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Whistler non-profits to benefit from new RMOW agreement

The municipality signed value-in-kind lease agreements with four groups that bring value to Whistler
BC Conservation Officer Service vehicle.

The Resort Municipality of Whistler (RMOW) approved four value-in-kind lease agreements with four organizations that operate in the community at the March 19 regular council meeting.

Defined by the RMOW’s general manager of community engagement and cultural services, Karen Elliott, as “a benefit provided by the RMOW to local non-profits in recognition of services they provide that benefit our community,” value-in-kind is essentially a waived lease agreement for them to operate within RMOW facilities.

The four groups to receive the agreements in 2024 are the Association of Whistler Area Residents for the Environment (AWARE), the Conservation Officer Service (COS), the Sea to Sky Invasive Species Council (SSISC), and the Whistler Adaptive Sports Program (WASP).

“All of these organizations provide programs or services that council considers desirable to help us reach our Official Community Plan goals,” said Elliott, explaining partnerships with groups offering services not provided by the municipality are key to creating “a thriving community.”

“Often municipalities can’t deliver everything,” she said. “We don’t have the expertise, or the resources, or the budget, so we turn to really valuable community partners to do that on our behalf, and we make sure that they’re aligned with our policy and our goals.”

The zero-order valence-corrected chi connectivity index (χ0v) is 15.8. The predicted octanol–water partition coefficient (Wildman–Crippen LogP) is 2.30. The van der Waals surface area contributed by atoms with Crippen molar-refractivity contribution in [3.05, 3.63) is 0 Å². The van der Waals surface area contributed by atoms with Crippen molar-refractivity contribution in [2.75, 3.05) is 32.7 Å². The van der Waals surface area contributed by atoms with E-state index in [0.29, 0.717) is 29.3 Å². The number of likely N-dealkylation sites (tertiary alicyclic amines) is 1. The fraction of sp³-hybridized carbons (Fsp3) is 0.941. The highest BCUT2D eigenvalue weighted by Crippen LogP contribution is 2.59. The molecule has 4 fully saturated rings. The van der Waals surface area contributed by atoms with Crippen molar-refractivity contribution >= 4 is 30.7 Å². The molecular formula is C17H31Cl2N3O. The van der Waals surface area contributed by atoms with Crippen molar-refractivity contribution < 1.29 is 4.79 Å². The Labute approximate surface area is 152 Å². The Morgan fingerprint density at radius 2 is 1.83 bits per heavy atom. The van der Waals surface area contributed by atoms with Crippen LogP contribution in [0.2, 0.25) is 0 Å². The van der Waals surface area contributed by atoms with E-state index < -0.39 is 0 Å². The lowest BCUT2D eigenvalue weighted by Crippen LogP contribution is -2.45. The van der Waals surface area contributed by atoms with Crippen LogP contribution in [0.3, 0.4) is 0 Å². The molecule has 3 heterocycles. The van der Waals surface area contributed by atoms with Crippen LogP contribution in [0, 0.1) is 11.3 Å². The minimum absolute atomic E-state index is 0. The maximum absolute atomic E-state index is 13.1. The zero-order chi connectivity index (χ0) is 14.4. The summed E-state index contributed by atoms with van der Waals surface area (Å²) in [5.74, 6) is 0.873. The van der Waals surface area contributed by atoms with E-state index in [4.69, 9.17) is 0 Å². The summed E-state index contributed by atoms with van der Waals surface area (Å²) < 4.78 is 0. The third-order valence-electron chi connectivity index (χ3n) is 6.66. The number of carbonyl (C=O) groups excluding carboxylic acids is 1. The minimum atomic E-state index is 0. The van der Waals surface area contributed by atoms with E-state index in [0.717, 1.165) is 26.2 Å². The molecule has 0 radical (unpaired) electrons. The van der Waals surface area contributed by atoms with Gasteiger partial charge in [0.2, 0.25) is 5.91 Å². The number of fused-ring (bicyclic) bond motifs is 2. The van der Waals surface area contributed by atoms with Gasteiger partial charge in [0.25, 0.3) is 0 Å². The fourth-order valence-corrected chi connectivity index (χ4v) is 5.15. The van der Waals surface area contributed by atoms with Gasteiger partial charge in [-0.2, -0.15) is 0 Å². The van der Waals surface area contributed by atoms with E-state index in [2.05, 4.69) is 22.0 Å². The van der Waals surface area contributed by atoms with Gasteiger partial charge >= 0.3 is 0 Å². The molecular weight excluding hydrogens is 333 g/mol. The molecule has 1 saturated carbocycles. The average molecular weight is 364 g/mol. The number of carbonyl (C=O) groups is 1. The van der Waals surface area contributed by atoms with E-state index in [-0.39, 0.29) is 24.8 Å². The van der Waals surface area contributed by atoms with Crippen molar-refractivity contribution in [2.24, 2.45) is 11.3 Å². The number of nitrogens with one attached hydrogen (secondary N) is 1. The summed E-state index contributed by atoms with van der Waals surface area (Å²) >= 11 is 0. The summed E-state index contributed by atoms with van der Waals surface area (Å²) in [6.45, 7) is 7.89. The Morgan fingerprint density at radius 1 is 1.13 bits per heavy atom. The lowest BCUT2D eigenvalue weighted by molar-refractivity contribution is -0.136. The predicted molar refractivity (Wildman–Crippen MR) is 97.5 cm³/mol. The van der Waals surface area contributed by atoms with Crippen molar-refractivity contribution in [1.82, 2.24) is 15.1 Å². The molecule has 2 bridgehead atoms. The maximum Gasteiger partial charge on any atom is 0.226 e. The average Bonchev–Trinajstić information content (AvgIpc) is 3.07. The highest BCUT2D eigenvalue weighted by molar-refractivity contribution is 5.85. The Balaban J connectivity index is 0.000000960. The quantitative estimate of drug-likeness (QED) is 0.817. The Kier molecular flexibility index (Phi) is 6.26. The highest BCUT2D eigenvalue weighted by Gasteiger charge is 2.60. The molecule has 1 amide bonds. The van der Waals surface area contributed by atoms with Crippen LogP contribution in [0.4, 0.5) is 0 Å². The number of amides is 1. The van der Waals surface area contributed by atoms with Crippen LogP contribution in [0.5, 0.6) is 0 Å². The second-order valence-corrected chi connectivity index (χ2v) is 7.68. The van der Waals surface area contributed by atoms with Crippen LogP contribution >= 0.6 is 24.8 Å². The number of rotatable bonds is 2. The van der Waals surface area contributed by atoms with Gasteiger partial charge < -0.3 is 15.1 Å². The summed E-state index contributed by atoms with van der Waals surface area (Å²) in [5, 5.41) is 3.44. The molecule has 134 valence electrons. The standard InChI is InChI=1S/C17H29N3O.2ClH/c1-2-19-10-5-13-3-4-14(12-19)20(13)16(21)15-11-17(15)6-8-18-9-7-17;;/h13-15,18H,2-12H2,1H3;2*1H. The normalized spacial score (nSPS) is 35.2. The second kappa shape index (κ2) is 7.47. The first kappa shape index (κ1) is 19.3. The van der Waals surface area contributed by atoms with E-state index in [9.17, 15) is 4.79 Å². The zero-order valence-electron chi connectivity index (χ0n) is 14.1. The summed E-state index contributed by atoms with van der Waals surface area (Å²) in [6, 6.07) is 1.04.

Elliott explained an assessment of the office space provided to the four groups was done in 2022, and as an existing lease was not in place, they were asked to make an application. Notably, her report said as RMOW office space is at a premium and the four groups were already using the space, such a value-in-kind agreement was not proposed to be expanded beyond the four recipients.

Three of the non-profits share space in the forestry building in Cheakamus (AWARE, COS, and SSISC), while the fourth (WASP) uses space at Alta Lake South House. According to Elliott, the RMOW quantified how much office and shared space each was using and divided up the rental valuation between them based on floorspace used to calculate the value-in-kind agreement.

No money changes hands, with the agreement simply a way to value what the RMOW provides to the groups—with that number coming in at $54,027 between all four groups for the spaces before adding in hydro fees, which are also covered by the municipality.

The total value-in-kind provided by the RMOW to the four groups is $59,655 for 2024, as recommended by staff.

Elliott went into the value provided by all four groups to Whistler as part of justification on signing off on the agreements, noting providing space to the COS, which is a public safety provider, means a local presence in Whistler.

During questions, Councillor Ralph Forsyth queried whether there are other instances of local governments providing space for the COS, given they are another arm of government, to which Elliott responded often it is difficult for agencies to find a small enough office space to operate out of at a reasonable cost.

Chief administrative officer Ginny Cullen also chimed in.

“The key point on that is if we didn’t provide office space, their response time would be slower,” she said. “They would locate themselves out of another office in Squamish. This is to our benefit more than it is to theirs.”

The COS accounts for $11,142 worth of the 2024 value-in-kind funds while AWARE accounts for $12,760, the SSISC $7,137, and WASP takes up the lion’s share, at $28,616.

Councillors voted unanimously to support the agreements.